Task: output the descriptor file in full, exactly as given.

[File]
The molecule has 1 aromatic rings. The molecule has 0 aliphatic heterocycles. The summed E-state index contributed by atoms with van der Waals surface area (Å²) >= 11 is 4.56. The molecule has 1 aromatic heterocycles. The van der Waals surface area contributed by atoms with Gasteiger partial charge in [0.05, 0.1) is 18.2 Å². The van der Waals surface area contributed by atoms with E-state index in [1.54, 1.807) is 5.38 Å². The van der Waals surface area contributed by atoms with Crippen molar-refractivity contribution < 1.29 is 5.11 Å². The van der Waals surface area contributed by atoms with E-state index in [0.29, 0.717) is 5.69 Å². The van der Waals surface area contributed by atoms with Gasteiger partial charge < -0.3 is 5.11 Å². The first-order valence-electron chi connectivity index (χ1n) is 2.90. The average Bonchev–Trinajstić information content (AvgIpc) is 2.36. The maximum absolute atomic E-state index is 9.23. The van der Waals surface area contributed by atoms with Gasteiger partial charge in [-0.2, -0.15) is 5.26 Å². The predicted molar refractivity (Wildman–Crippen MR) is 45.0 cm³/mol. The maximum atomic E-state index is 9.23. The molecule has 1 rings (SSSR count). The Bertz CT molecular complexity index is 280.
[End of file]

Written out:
The molecule has 1 aromatic rings. The molecule has 0 aliphatic heterocycles. The summed E-state index contributed by atoms with van der Waals surface area (Å²) >= 11 is 4.56. The molecule has 1 aromatic heterocycles. The van der Waals surface area contributed by atoms with Gasteiger partial charge in [0.05, 0.1) is 18.2 Å². The van der Waals surface area contributed by atoms with E-state index in [1.54, 1.807) is 5.38 Å². The van der Waals surface area contributed by atoms with Crippen molar-refractivity contribution < 1.29 is 5.11 Å². The van der Waals surface area contributed by atoms with E-state index in [0.29, 0.717) is 5.69 Å². The van der Waals surface area contributed by atoms with Gasteiger partial charge < -0.3 is 5.11 Å². The first-order valence-electron chi connectivity index (χ1n) is 2.90. The average Bonchev–Trinajstić information content (AvgIpc) is 2.36. The maximum absolute atomic E-state index is 9.23. The van der Waals surface area contributed by atoms with Gasteiger partial charge in [-0.2, -0.15) is 5.26 Å². The predicted molar refractivity (Wildman–Crippen MR) is 45.0 cm³/mol. The maximum atomic E-state index is 9.23. The molecule has 1 rings (SSSR count). The Bertz CT molecular complexity index is 280.